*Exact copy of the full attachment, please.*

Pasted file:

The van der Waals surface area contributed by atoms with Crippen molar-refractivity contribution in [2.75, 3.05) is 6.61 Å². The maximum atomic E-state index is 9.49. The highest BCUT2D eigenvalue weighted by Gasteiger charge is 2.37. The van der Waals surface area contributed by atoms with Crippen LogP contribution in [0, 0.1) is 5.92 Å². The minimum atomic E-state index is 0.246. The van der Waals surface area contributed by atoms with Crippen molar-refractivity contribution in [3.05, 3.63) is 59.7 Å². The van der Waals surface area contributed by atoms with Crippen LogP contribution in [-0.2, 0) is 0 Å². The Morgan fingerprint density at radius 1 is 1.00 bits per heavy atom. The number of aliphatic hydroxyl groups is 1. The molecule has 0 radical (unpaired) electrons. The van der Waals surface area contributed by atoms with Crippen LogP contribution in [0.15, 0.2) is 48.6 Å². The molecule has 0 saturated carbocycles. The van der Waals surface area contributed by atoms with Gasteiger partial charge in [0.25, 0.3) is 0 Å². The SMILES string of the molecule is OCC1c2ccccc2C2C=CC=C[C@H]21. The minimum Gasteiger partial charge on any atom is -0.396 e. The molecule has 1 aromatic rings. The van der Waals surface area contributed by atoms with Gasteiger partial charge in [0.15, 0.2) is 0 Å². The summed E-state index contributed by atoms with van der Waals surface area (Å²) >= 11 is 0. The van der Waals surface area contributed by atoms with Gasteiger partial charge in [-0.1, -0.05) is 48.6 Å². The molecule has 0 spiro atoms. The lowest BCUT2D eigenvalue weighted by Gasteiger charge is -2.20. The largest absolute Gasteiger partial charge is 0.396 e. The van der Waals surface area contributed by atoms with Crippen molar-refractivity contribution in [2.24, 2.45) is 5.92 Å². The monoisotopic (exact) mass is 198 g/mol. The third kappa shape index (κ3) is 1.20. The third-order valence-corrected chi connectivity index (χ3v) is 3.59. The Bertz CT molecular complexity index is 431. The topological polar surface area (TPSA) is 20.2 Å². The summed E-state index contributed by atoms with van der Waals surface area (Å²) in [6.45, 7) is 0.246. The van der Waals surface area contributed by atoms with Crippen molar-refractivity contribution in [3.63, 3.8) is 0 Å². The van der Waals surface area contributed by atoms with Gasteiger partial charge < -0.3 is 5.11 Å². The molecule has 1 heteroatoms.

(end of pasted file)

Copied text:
The van der Waals surface area contributed by atoms with Crippen molar-refractivity contribution in [2.75, 3.05) is 6.61 Å². The maximum atomic E-state index is 9.49. The highest BCUT2D eigenvalue weighted by Gasteiger charge is 2.37. The van der Waals surface area contributed by atoms with Crippen LogP contribution in [0, 0.1) is 5.92 Å². The minimum atomic E-state index is 0.246. The van der Waals surface area contributed by atoms with Crippen molar-refractivity contribution in [3.05, 3.63) is 59.7 Å². The van der Waals surface area contributed by atoms with Crippen LogP contribution in [-0.2, 0) is 0 Å². The Morgan fingerprint density at radius 1 is 1.00 bits per heavy atom. The number of aliphatic hydroxyl groups is 1. The molecule has 0 radical (unpaired) electrons. The van der Waals surface area contributed by atoms with Crippen LogP contribution in [0.15, 0.2) is 48.6 Å². The molecule has 0 saturated carbocycles. The van der Waals surface area contributed by atoms with Gasteiger partial charge in [0.25, 0.3) is 0 Å². The SMILES string of the molecule is OCC1c2ccccc2C2C=CC=C[C@H]21. The minimum Gasteiger partial charge on any atom is -0.396 e. The molecule has 1 aromatic rings. The van der Waals surface area contributed by atoms with Gasteiger partial charge in [0.15, 0.2) is 0 Å². The summed E-state index contributed by atoms with van der Waals surface area (Å²) >= 11 is 0. The van der Waals surface area contributed by atoms with Gasteiger partial charge in [-0.1, -0.05) is 48.6 Å². The molecule has 0 spiro atoms. The lowest BCUT2D eigenvalue weighted by Gasteiger charge is -2.20. The largest absolute Gasteiger partial charge is 0.396 e. The van der Waals surface area contributed by atoms with Crippen molar-refractivity contribution in [2.24, 2.45) is 5.92 Å². The monoisotopic (exact) mass is 198 g/mol. The third kappa shape index (κ3) is 1.20. The third-order valence-corrected chi connectivity index (χ3v) is 3.59. The Bertz CT molecular complexity index is 431. The topological polar surface area (TPSA) is 20.2 Å². The summed E-state index contributed by atoms with van der Waals surface area (Å²) in [6.45, 7) is 0.246. The van der Waals surface area contributed by atoms with Crippen molar-refractivity contribution in [3.63, 3.8) is 0 Å². The van der Waals surface area contributed by atoms with Gasteiger partial charge < -0.3 is 5.11 Å². The molecule has 1 heteroatoms.